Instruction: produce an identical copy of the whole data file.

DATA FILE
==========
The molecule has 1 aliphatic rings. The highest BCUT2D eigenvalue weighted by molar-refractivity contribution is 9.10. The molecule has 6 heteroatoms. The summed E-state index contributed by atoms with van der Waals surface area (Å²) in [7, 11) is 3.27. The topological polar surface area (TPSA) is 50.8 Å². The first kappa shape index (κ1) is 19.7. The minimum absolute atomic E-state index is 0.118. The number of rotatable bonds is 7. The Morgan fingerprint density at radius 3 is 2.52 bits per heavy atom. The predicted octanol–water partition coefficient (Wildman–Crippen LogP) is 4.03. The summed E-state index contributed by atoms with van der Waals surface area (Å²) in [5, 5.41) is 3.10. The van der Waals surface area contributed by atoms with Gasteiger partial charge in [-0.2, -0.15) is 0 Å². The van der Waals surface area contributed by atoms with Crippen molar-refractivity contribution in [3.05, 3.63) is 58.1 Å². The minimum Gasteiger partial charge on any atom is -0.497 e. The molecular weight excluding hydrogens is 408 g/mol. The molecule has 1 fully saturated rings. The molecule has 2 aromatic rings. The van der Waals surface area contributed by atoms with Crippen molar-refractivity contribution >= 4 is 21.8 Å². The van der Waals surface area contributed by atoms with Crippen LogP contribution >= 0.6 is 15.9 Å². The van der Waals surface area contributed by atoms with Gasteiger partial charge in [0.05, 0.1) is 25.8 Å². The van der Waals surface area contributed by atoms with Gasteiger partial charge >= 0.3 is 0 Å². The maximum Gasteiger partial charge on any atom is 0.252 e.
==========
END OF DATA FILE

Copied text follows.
The molecule has 1 aliphatic rings. The highest BCUT2D eigenvalue weighted by molar-refractivity contribution is 9.10. The molecule has 6 heteroatoms. The summed E-state index contributed by atoms with van der Waals surface area (Å²) in [7, 11) is 3.27. The topological polar surface area (TPSA) is 50.8 Å². The first kappa shape index (κ1) is 19.7. The minimum absolute atomic E-state index is 0.118. The number of rotatable bonds is 7. The Morgan fingerprint density at radius 3 is 2.52 bits per heavy atom. The predicted octanol–water partition coefficient (Wildman–Crippen LogP) is 4.03. The summed E-state index contributed by atoms with van der Waals surface area (Å²) in [5, 5.41) is 3.10. The van der Waals surface area contributed by atoms with Gasteiger partial charge in [-0.2, -0.15) is 0 Å². The van der Waals surface area contributed by atoms with Crippen molar-refractivity contribution in [3.05, 3.63) is 58.1 Å². The minimum Gasteiger partial charge on any atom is -0.497 e. The molecular weight excluding hydrogens is 408 g/mol. The molecule has 1 fully saturated rings. The molecule has 2 aromatic rings. The van der Waals surface area contributed by atoms with Crippen molar-refractivity contribution >= 4 is 21.8 Å². The van der Waals surface area contributed by atoms with Crippen LogP contribution >= 0.6 is 15.9 Å². The van der Waals surface area contributed by atoms with Gasteiger partial charge in [0.05, 0.1) is 25.8 Å². The van der Waals surface area contributed by atoms with Gasteiger partial charge >= 0.3 is 0 Å². The maximum Gasteiger partial charge on any atom is 0.252 e.